|From Complete Baseball by Microsoft... Actual Wording: |
Red Sox Collapse in Stretch, Blow AL East Flag to Yankees in One-Game Playoff
Powered by the continued development of outfielders Jim Rice and Fred Lynn, fueled by the acquisition of newcomers such as pitchers Dennis Eckersley and Mike Torrez, and steadied by the influence of veterans such as catcher Carlton Fisk and DH Carl Yastrzemski, the Boston Red Sox roared through the first half of the AL season at a 62-29 (.681) clip.
By July 19 the new Boston ownership of Jean Yawkey, former catcher Haywood Sullivan, and former club trainer Buddy LeRoux had much to feel pleased about, sitting atop the AL East 10 games up on the revitalized Milwaukee Brewers and 14 ahead of the slumping, dissension-ridden New York Yankees.
Unaccountably the BoSox then went into neutral, idling at 13-15 while events in New York completely changed the course of the race.
The unstable chemistry between owner George Steinbrenner, Manager Billy Martin, and slugger Reggie Jackson reached critical mass and exploded. The turmoil accelerated with Martin's decision to use Jackson frequently as a designated hitter. Jackson felt this disparaged his defensive abilities. As tension continued to build the Yankees floundered.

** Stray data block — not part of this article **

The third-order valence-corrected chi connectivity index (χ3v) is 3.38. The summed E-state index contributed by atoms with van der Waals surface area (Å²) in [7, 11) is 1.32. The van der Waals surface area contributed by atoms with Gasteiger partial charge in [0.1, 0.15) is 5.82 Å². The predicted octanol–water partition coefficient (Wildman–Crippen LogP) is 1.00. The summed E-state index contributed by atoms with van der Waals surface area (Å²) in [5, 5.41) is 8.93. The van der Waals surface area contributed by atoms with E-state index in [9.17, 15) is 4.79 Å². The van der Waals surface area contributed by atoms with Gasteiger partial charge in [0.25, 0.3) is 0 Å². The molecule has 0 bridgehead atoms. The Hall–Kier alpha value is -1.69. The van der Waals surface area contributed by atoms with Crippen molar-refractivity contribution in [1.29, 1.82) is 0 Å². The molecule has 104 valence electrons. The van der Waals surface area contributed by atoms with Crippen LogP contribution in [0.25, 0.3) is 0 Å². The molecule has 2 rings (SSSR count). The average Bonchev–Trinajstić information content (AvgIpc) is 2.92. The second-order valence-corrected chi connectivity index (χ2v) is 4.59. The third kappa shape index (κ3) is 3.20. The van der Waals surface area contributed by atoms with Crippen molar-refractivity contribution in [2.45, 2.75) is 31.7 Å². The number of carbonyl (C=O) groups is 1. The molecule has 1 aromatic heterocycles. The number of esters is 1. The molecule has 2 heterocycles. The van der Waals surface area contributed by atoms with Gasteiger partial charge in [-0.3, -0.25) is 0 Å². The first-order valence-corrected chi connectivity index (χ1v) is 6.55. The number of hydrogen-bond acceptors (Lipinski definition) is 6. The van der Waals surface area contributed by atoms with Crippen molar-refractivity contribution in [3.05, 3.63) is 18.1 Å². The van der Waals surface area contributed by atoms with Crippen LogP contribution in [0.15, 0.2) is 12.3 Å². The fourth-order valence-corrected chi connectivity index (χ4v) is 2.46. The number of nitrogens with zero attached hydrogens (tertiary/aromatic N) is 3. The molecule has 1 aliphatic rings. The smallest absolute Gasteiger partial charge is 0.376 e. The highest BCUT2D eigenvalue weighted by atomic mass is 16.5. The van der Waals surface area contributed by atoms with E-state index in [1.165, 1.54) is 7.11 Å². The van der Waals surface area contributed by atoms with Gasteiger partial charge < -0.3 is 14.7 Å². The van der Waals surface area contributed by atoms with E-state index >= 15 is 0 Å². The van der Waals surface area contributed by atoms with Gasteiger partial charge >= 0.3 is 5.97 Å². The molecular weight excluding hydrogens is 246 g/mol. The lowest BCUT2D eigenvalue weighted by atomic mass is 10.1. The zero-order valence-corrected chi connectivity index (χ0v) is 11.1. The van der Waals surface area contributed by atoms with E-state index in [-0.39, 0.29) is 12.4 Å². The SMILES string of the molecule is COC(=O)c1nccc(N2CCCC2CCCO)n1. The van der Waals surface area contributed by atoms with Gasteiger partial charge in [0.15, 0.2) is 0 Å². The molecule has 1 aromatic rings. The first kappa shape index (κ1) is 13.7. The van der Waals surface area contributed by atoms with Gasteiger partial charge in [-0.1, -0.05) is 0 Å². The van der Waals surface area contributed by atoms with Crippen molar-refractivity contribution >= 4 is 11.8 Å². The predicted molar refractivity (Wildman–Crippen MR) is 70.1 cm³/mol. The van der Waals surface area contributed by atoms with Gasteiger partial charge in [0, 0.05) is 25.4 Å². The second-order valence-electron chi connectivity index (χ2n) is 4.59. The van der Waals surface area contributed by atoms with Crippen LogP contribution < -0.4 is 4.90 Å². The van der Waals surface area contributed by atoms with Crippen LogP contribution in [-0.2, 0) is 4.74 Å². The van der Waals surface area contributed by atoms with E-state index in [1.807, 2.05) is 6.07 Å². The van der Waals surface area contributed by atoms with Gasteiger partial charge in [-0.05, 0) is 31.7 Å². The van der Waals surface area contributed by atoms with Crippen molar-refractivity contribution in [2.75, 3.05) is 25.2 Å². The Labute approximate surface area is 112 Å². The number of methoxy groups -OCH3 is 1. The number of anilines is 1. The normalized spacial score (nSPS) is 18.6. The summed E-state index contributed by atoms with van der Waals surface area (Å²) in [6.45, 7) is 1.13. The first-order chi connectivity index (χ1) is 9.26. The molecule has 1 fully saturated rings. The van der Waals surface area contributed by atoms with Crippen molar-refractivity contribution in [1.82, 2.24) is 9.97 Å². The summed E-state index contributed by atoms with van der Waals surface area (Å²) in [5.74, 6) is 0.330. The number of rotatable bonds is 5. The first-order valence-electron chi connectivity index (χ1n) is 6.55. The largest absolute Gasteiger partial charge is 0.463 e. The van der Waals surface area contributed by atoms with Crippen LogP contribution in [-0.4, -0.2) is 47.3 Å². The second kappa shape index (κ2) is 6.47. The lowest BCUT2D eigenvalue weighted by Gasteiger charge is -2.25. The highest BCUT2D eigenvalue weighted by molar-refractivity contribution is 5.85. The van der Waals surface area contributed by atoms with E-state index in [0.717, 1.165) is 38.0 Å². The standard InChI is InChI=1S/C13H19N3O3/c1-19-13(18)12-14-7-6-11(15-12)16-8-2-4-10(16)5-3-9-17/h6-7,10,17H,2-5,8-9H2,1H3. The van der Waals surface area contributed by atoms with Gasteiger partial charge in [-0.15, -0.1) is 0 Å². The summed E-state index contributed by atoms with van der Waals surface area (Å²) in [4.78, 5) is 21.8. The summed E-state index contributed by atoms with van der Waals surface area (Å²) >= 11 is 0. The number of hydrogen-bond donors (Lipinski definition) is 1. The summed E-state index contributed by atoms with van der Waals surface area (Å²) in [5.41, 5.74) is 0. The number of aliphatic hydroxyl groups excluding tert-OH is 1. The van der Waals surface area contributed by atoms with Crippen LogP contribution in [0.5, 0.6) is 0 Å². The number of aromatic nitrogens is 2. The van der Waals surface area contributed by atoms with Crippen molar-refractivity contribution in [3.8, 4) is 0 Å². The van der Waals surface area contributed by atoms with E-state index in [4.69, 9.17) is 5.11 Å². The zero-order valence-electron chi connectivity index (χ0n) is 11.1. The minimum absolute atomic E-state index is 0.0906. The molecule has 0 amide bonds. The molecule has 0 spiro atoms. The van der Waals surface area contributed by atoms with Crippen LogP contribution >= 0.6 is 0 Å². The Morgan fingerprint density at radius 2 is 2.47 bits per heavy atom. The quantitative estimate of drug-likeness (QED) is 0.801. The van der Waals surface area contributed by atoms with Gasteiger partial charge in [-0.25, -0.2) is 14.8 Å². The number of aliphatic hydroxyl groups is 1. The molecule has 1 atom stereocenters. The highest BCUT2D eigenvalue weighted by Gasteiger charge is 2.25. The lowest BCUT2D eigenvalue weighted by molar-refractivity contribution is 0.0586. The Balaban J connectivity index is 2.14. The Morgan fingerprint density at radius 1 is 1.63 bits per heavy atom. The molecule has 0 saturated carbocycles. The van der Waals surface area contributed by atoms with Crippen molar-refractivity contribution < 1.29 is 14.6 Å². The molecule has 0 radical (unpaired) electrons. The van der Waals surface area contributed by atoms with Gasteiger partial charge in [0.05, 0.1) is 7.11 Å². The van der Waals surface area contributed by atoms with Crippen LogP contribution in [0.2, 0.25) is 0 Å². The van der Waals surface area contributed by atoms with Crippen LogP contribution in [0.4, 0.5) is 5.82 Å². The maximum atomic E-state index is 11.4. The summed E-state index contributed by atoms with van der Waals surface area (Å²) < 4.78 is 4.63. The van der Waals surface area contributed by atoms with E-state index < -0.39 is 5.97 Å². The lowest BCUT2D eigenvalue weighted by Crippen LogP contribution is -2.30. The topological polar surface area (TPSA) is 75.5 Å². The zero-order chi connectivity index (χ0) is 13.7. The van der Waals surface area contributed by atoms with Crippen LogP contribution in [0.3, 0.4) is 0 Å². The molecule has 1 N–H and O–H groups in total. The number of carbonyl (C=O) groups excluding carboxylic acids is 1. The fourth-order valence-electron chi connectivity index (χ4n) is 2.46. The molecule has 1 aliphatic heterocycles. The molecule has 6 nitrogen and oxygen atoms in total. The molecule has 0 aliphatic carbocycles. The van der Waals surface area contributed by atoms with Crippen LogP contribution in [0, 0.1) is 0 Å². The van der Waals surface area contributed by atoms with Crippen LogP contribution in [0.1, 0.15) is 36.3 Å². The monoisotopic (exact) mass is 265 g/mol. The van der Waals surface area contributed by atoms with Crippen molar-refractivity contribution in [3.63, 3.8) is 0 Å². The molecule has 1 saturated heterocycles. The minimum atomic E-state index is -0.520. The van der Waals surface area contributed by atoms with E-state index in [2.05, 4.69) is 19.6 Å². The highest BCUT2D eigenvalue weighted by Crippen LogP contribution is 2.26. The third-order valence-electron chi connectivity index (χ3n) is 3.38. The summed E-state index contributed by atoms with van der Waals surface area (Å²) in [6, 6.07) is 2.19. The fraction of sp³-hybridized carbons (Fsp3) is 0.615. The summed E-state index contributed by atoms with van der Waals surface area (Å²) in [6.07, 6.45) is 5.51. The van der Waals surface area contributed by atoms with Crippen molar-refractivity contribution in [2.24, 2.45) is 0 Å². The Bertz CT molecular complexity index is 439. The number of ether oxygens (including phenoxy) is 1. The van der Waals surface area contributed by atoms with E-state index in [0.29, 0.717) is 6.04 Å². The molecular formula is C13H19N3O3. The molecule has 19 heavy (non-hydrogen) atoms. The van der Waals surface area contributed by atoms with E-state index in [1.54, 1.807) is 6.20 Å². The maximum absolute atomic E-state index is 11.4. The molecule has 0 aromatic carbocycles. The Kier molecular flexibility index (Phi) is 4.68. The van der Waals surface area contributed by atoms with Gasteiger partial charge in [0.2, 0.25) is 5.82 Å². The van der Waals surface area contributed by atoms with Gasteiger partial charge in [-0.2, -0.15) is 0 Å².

On July 17 in a game at Yankee Stadium against the Royals, the score was tied in the bottom of the tenth with the winning run at first base. Jackson got the bunt sign, which infuriated him. The first pitch was a ball and the bunt sign was rescinded. But Jackson kept on trying to bunt until he finally struck out.
Although Jackson was suspended for five days, his return pushed Billy Martin over the edge. The volatile skipper sealed his own fate by criticizing Jackson and Steinbrenner in a newspaper interview.
Retribution was not long in coming.
Martin was forced to resign and was replaced by easygoing Bob Lemon.
In one of the most incredible turnarounds in history, the Yankees put on a blazing 52-21 (.712) drive to the finish. In early September the white-hot Yankees roared into town for a four-game series that lives on in bitter memory as "the Second Boston Massacre." The Bombers annihilated the Red Sox by scores of 15-3, 13-2, 7-0, and 7-4.
The Yanks shot past the BoSox, building a 3 1/2-game lead. Boston rallied, winning 11 of 13, including the final 7 in a row. The Yanks lost on the final day, falling into a 99-63 tie that necessitated adding a one-game playoff to the schedule.
The teams met at Fenway Park on October 2, with New York ace pitcher Ron Guidry (25-3, 1.74 ERA) opposing former Yank Mike Torrez (16-13, 3.96 ERA).